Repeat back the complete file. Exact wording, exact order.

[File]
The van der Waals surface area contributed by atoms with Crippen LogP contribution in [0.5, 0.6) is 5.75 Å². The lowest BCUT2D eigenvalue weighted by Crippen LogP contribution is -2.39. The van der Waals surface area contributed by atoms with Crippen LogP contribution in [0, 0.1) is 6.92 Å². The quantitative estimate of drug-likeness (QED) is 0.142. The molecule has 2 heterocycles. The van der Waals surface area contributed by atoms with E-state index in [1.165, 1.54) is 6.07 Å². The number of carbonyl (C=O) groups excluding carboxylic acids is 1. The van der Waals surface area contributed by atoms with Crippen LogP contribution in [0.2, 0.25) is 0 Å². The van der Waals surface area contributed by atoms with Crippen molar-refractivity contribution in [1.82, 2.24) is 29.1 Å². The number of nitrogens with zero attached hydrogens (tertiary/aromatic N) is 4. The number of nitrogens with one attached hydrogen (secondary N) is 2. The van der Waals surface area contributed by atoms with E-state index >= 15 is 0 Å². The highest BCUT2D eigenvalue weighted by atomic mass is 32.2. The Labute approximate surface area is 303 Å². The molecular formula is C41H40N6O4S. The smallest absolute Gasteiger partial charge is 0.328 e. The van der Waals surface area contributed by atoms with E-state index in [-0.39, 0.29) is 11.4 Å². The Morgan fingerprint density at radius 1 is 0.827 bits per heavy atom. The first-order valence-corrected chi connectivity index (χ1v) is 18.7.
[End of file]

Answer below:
The van der Waals surface area contributed by atoms with Crippen LogP contribution in [0.5, 0.6) is 5.75 Å². The lowest BCUT2D eigenvalue weighted by Crippen LogP contribution is -2.39. The van der Waals surface area contributed by atoms with Crippen LogP contribution in [0, 0.1) is 6.92 Å². The quantitative estimate of drug-likeness (QED) is 0.142. The molecule has 2 heterocycles. The van der Waals surface area contributed by atoms with E-state index in [1.165, 1.54) is 6.07 Å². The number of carbonyl (C=O) groups excluding carboxylic acids is 1. The van der Waals surface area contributed by atoms with Crippen LogP contribution in [0.2, 0.25) is 0 Å². The van der Waals surface area contributed by atoms with Crippen molar-refractivity contribution in [1.82, 2.24) is 29.1 Å². The number of nitrogens with zero attached hydrogens (tertiary/aromatic N) is 4. The number of nitrogens with one attached hydrogen (secondary N) is 2. The van der Waals surface area contributed by atoms with E-state index >= 15 is 0 Å². The highest BCUT2D eigenvalue weighted by atomic mass is 32.2. The Labute approximate surface area is 303 Å². The molecular formula is C41H40N6O4S. The smallest absolute Gasteiger partial charge is 0.328 e. The van der Waals surface area contributed by atoms with E-state index in [-0.39, 0.29) is 11.4 Å². The Morgan fingerprint density at radius 1 is 0.827 bits per heavy atom. The first-order valence-corrected chi connectivity index (χ1v) is 18.7.